The Client is considering instructing additional works not covered by the original Works Information and has requested quotations from the Contractor before deciding if they will proceed. The additional works are not similar to any Bill Items (option B has been used), and therefore, the quotation is based on defined costs.
His quotation includes for materials, plant and labour all with the applicable percentages added. The rates proposed for the material and plant are as expected. The issue arises for the labour element.
By way of further background, the Schedule of Cost Components (SCC) has been adjusted at tender stage to include a list of people with an hourly rate against each, site manager, foreman … labourer and so on.
It would be beneficial, although not vital, to carry the works out outside of working hours and the Contractor has given two options: to complete the works during normal working hours at the rates as per the schedule, or to complete the works after 17:00 (outside of the given site working hours).
To complete the works outside of working hours he has increased the schedule rate to include overtime (time and a quarter). He employs and pays his labourers according to the Working Rules Agreement and states that overtime payments attract a premium and therefore this would be payable.
This proposal seems reasonable but the Contract appears to be silent on the matter. The Client does not think that overtime is payable as it is not mentioned and considers that his people costs should cover everything at all times; therefore, should overtime be included if the out of hours option is chosen?
If the quote is reasonable and the out of hours working is beneficial to the Employer then I suggest it should be accepted. The alternative is presumably for the work to be carried out during normal working hours.
Regarding the contract, others may not agree with me on this, but it depends upon which version of NEC you are working on.
If its NEC3 then the quotation requested under clause 61.2 does not have to be assessed as per the compensation event process and is more along the lines of offer and acceptance. Therefore if the quote is reasonable and the out of hours working is beneficial to the Employer then I suggest it should be accepted.
If its NEC4 then the quotation requested under clause 65.2 is to be assessed as per the compensation event process. There is however provision for the PM and Contractor to agree lump sums for a quotation. Again if the quote is reasonable and the out of hours working is beneficial to the Employer then I suggest it should be accepted.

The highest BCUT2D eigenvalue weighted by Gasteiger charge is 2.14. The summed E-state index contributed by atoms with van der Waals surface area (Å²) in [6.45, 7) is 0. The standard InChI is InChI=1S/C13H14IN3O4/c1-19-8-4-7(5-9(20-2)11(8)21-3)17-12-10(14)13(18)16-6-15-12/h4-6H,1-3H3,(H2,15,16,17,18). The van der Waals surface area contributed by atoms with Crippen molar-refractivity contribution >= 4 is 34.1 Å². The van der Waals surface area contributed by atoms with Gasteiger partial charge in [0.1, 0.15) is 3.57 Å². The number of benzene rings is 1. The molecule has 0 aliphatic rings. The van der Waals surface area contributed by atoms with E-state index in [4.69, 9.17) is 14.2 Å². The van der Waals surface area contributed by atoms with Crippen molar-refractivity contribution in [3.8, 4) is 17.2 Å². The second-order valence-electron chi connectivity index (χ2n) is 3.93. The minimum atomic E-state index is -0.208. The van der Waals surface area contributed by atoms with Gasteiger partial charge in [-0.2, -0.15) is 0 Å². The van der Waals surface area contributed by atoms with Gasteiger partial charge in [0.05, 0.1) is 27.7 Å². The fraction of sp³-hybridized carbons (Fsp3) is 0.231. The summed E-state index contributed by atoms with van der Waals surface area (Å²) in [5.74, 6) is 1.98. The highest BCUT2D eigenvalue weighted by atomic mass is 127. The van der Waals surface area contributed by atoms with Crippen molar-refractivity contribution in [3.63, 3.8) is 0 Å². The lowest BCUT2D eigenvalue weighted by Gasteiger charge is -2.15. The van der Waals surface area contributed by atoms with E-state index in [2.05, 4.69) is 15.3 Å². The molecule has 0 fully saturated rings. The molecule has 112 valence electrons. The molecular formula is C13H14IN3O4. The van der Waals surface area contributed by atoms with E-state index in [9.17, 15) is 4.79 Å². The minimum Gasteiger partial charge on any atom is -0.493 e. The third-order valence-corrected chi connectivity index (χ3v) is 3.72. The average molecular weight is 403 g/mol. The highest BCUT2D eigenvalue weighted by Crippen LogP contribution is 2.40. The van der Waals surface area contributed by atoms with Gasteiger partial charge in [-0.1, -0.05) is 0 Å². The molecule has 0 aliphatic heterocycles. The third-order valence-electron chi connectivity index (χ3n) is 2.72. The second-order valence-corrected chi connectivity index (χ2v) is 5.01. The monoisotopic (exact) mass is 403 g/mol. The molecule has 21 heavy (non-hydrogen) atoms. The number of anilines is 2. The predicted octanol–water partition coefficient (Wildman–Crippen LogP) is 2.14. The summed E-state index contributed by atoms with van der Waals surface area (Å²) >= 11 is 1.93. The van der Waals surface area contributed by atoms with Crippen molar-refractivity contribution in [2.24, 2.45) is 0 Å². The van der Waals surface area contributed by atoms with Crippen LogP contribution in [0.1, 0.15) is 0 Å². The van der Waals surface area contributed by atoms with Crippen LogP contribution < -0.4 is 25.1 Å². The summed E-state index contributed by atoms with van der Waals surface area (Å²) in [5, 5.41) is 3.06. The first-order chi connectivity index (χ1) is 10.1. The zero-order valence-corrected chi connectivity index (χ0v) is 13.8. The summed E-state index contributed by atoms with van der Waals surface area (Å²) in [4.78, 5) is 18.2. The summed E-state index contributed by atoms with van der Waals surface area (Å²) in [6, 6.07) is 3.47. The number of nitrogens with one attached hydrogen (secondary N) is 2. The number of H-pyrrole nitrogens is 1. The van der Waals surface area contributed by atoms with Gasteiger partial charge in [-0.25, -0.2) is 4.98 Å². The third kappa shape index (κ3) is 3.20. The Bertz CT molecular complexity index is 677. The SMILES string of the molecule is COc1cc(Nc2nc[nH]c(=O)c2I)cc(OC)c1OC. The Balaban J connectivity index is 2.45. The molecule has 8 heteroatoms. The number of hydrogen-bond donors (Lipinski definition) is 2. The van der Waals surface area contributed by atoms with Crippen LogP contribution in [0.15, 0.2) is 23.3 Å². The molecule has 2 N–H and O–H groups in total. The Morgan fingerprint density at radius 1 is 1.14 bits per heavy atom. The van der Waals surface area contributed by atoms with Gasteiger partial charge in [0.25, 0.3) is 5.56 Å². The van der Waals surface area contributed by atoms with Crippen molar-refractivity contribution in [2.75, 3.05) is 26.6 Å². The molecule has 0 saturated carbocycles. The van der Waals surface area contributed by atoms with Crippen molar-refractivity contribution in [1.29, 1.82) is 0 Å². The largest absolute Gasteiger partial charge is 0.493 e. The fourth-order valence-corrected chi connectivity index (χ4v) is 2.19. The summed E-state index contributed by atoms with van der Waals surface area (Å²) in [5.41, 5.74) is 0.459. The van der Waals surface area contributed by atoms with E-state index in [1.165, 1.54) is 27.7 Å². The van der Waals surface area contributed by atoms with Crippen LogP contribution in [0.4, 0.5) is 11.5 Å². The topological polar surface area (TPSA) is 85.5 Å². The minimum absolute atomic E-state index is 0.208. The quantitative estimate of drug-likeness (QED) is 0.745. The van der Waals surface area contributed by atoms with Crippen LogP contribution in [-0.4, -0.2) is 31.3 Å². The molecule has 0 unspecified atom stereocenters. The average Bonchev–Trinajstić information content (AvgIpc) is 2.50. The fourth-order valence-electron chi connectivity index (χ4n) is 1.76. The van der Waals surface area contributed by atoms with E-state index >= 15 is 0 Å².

Dave - you are right I do not agree with you on this point about NEC3. I agree NEC4 wording is better and clearer now as to how a proposed CE becomes implemented, but under NEC3 the process was still there. If the PM did not agree with the quote under NEC3, they could still instruct it and then follow the normal CE process where they could ask for an alternative quote or just at that point assess it themselves. It is not quite the same “offer/acceptance” like acceleration, where the PM has no right to assess it themselves
It is the NEC 3 form.
In terms of reasonableness, it is reasonable to pay a Contractor what they are due, however, this technically works both ways, namely, if overtime is not due then it is unreasonable and a little unfair to the Employer to expect them to pay it.
If there is only one list of rates, and no information on overtime, is it not fair to presume that when pricing his tender the Contractor would have made sensible allowances for extra works to be completed out of sequence, and in less productive situations than the main body of the works?
Conversely, what is the point of stating working hours if working outside of these hours does not mean something other than you may subject your neighbours to nuisance?
From your last comment Declan, the Contractor would have made no allowance within his tender for any ‘extra works’ that is compensation events.
Although the Contract Data does not appear to provide rates for overtime or working outside ‘normal working hours’ (NWH), this may not actually be the case as the definition under the Working Rule Agreement of NWH is 39 hours (8 hours Mon to Thurs and 7 hours on a Friday). Most Sites operate on at least 45 hours per week as a ‘normal working week’ thereby including an element of ‘overtime’ within the rates.
This leads to the matter of calculating an ‘overtime’ rate as an uplift of 25% on the CD stated rates is not a correct application. You would need to break the rates down into component parts and then apply the uplift to the appropriate component(s), before adding back the other amounts. For instance pension contributions are based on the ‘base rate’ and are not generally affected by other payments.
It is not how the overtime rate is calculated that I am unsure of; it is whether, based solely on the Contract, it is due in the first place.
So if the Contractor submits his quote, it is rejected by PM and revised to standard hourly rates, the Contractor is unhappy with this and therefore he takes it to adjudication. What is the likely outcome?
Declan, I would think that if the Contract is aware (in advance) that no premium is to be included then he will do the work during normal hours.